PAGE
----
Your expectations and beliefs matter. Science journalist David Robson, author of The Expectation Effect: How Your Mindset Can Change Your World highlights research showing how negative views on aging impact how someone actually ages, and other ways expectations influence you.
- How attitudes about aging influence the aging process
- Ways in which expectations & beliefs affect our health, happiness and well-being
- How expectations color what we see – literally and figuratively
- The role that the expectations of other people plays in your life
- How contagious toxic beliefs can be, but how the Framingham Heart Study shows the flip side
- The research that surprised him the most
- The benefits of multigenerational relationships versus age segregation
- The pros and cons of approaching life with low expectations so you won’t be disappointed
- Practical ways to harness the power of expectations – and avoid the downsides
David Robson joins us from London.
David Robson is an award-winning science writer specialising in the extremes of the human brain, body and behaviour.
After graduating with a degree in mathematics from Cambridge University, he worked as a features editor at New Scientist for five years, before moving to BBC Future, where he was a senior journalist for five years. His writing has also appeared in the Guardian, the Atlantic, Aeon, Men’s Health and many more outlets. In 2021, David received awards from the Association of British Science Writers and the UK Medical Journalists’ Association for his writing on misinformation and risk communication during the COVID pandemic.
David’s first book, The Intelligence Trap, was published in 2019, and received worldwide media attention. His second book The Expectation Effect: How Your Mindset Can Transform Your Life, will be published in the USA and Canada on 15 February 2022. It is “a journey through the cutting-edge science of how our mindset shapes every facet of our lives, revealing how your brain holds the keys to unlocking a better you”.
For More on David Robson
Podcast Episodes You May Like
On the Impact of Negative Beliefs About Aging
“This research was so compelling to me – it’s actually the reason I wrote the book. I’ve been looking into the expectation effect for a while and then I came across these studies on on the implications for aging and it just felt like it was something that deserved a whole book rather than a magazine feature article. And just to give some background, the expectation effect concerns how our beliefs become self-fulfilling prophecies through changes to our behavior and our physiology. And the research on aging really demonstrates this beautifully. So that’s shown that people who have a negative belief about aging – who associate aging with a kind of inevitable decline with disability and with a lack of independence – that they actually age much more quickly. Their actual biological aging is accelerated. And this can be seen right down to the cellular level. So the length of the protective caps at the ends of the chromosomes for example, these telomeres, they tend to be much shorter as people get older and they’re much much shorter amongst the people with the negative beliefs compared to those with the positive beliefs. And that then has a knock-on effect on their longevity. So people who hold the negative beliefs about aging live for seven and a half years less than people with the positive beliefs. So that instantly kind of got me interested in just how that could be and actually the research shows lots of potential mechanisms.”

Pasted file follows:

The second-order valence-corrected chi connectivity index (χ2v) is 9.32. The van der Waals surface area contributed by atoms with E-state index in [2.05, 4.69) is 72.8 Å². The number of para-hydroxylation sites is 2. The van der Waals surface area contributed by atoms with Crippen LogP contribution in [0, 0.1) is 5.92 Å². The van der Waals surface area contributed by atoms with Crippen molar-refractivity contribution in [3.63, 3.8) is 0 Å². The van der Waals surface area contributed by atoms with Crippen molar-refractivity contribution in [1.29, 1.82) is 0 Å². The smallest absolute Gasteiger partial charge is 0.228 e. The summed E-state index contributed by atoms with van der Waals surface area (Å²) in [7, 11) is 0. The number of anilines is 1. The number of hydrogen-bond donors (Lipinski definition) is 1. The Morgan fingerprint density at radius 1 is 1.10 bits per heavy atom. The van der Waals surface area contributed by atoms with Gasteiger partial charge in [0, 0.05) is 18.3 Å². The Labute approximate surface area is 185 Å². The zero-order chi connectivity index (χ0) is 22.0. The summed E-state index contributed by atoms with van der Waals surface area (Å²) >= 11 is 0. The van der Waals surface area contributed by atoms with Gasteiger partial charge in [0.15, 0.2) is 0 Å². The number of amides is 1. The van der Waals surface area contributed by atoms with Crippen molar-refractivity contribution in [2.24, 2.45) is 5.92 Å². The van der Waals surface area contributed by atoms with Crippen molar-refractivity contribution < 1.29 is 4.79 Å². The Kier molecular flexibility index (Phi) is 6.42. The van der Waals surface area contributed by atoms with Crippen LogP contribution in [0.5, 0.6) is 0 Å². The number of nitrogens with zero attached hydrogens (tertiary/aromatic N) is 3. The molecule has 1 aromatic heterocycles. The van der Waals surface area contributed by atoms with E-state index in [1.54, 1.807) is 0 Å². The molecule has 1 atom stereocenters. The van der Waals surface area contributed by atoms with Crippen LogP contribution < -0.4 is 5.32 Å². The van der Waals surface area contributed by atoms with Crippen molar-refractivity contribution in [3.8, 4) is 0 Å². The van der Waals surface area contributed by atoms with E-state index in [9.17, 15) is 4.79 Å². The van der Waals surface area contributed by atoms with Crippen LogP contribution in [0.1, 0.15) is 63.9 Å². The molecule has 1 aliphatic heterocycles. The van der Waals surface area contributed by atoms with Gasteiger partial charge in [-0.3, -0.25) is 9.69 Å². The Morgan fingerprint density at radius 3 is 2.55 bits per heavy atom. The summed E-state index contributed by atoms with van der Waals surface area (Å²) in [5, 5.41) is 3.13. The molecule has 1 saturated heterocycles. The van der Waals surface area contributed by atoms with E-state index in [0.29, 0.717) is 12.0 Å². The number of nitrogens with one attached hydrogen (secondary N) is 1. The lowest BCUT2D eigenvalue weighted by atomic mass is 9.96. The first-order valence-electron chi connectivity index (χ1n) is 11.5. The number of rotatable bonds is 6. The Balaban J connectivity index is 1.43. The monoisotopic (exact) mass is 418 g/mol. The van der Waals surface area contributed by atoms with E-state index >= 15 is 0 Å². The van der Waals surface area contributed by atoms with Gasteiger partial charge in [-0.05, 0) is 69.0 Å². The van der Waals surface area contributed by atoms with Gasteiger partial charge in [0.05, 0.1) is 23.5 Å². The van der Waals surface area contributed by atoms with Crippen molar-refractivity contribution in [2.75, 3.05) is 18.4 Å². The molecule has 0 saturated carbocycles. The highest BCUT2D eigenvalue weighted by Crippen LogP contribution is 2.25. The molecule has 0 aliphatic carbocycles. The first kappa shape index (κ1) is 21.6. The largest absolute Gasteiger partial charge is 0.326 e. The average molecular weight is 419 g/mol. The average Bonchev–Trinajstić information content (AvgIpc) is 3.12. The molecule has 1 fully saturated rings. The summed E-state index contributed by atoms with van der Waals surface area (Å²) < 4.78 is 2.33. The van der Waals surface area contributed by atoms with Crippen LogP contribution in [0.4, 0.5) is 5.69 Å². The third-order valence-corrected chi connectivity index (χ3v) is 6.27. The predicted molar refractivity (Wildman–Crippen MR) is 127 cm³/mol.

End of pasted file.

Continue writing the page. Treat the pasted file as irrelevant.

On the Power of Expectations
“This is really important in education. It’s known as the Pygmalion Effect but it’s very much an expectation effect like anything else. A huge body of work now has shown that if a teacher has high or low expectations of a student that that will then kind of affect that student’s performance in exams, independently of the student’s actual cognitive ability. It’s been shown in numerous contexts and I think what’s really interesting here is that it’s not just a case of this teacher kind of being nasty to the student or kind of putting them down often. The expectations are just communicated non-verbally body language, the tone of voice, and eye contact. How long they give the student to answer a question is easily picked up by by our brains and then that then changes our sense of self-efficacy – how how capable we feel at doing the task at hand. If that’s low, then you’re less likely to persevere. You might feel more anxiety. All of these things can affect our cognitive performance.”
On The Expectations of Other People
“I actually think it’s also really important when we consider the kind of age beliefs that we discussed earlier, because there’s emerging research showing that well-meaning friends or relatives or co-workers can help to subtly reinforce the negative beliefs about aging – often even when they’re trying to be caring to people. It could just be something like when one of my friends was quite annoyed with her sister because she noticed with her aging parents that her sister was always in a restaurant taking the menu to read it to her Mom and Dad. Actually Mom and Dad were like perfectly capable of reading the menu by themselves, but she was just reinforcing this idea that they were kind of on the decline, which is unhealthy in the long term for you to believe. So I think we should be really careful about how we communicate our expectations and whether our expectations are even fair when we’re dealing with all kinds of people. It’s not just in the school or workplace, it’s at home as well.”
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